The Yorkton area has long been the home of the Plains Cree people, and then later the Saulteux people. Along the Little White Sand River and Yorkton Creek, there is archeological evidence that shows encampment sites and hunting activity dating back thousands of years in the area.
The area that would become Yorkton is situated in the semi-sheltered Aspen Parkland eco-region that provided a blend of protection from the open elements.
The nomadic hunting culture of the Indigenous meant that while they would often stay in the area, they would move on following the herds of bison over the landscape, before eventually moving back through over the years.
Founding of the Community
In 1882, the York Farmers Colonization Company was officially founded with the goal of creating colonies out west as the railroad began to move through, which would connect the country from ocean to ocean. The company had an initial capital of $300,000, which was the second smallest capital of all the colonization companies applying for land at the time.
On Feb. 11, 1882, the company applied for land from the Minister of the Interior. On May 11, a reply was given that they would be granted the lots of land they had requested, with only a few exemptions.
The company chose to call these townships York Colony and the first men to leave Ontario to settle this land were James Armstrong, J.J. Smith, W.F. Smith, and William MacFarline. The four men were soon joined by seven other men and they spent their summer clearing the land and building shelters for the winter. Only four men would stay for the winter, including James Armstrong, who would say quote:
“Alone, four of us lived together from November 2 until April without hearing or seeing anything to relieve the monotony or any communication with the outside world it could not be much worse to be in jail. We were 60 miles from any settler.”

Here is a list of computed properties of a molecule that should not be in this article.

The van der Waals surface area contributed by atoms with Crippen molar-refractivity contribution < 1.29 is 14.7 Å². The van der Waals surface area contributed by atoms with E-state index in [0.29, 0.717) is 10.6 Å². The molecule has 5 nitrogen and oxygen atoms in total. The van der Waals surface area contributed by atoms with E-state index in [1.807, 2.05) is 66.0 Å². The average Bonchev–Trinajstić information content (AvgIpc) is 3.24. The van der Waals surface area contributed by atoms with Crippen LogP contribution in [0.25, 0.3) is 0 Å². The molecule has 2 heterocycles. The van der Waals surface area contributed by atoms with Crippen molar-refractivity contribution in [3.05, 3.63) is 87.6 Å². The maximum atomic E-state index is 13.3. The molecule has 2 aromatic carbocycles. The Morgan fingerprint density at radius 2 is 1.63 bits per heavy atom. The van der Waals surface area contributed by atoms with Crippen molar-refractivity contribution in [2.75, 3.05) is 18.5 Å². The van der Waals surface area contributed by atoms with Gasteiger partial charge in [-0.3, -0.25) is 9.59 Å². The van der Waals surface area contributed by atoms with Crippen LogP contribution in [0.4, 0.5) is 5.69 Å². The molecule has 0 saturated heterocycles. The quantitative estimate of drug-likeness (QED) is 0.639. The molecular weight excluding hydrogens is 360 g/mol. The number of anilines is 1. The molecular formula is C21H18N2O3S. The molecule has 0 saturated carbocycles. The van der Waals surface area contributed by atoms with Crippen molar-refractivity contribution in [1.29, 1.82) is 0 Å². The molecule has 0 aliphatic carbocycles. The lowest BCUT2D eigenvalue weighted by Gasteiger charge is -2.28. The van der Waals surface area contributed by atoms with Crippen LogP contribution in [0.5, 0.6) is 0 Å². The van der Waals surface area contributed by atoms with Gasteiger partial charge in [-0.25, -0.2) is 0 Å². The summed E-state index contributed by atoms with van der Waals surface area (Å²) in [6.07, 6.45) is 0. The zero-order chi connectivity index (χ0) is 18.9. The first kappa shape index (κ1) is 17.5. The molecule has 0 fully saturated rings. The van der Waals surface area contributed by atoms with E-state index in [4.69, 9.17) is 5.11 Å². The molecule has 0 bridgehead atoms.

From these four men, many others would follow as the colonization company began to advertise the land available.
The area would gain the name of York City in 1883, but soon after the name was changed to Yorkton since there was already a York City in Ontario. James Sharp would become the first postmaster for the community, while a Mr. Reaman would open the first general store and the first stopping house called Queen’s Hotel. A stone mill was also built, providing employment for several settlers. The company also paid men $25 for every 1,000 feet of lumber they could haul from Whitewood for the construction of the mill.
Unfortunately, the community would immediately hit problems when the proposed branch line off the main line did not come through the community. James Armstrong would blame the government as well for letting homesteaders abandon their plots around the community so they could be closer to the railroad. There were also bad crops throughout those early years and the Yorkton Farmers Colonization Company closed its doors in 1887.
By 1888, the consensus in Yorkton was that to survive, the community had to move. In 1890, the old townsite was abandoned and a new townsite along the Manitoba and North Western Railway Company line was built. Soon after, Yorkton quickly began to grow. Before long, there was a courthouse, feed stables, blacksmith shops, a creamery, two hotels, three general stores and a lumber yard. A newspaper, The Messenger, started up in 1892, lasting only through 12 issues before it folded.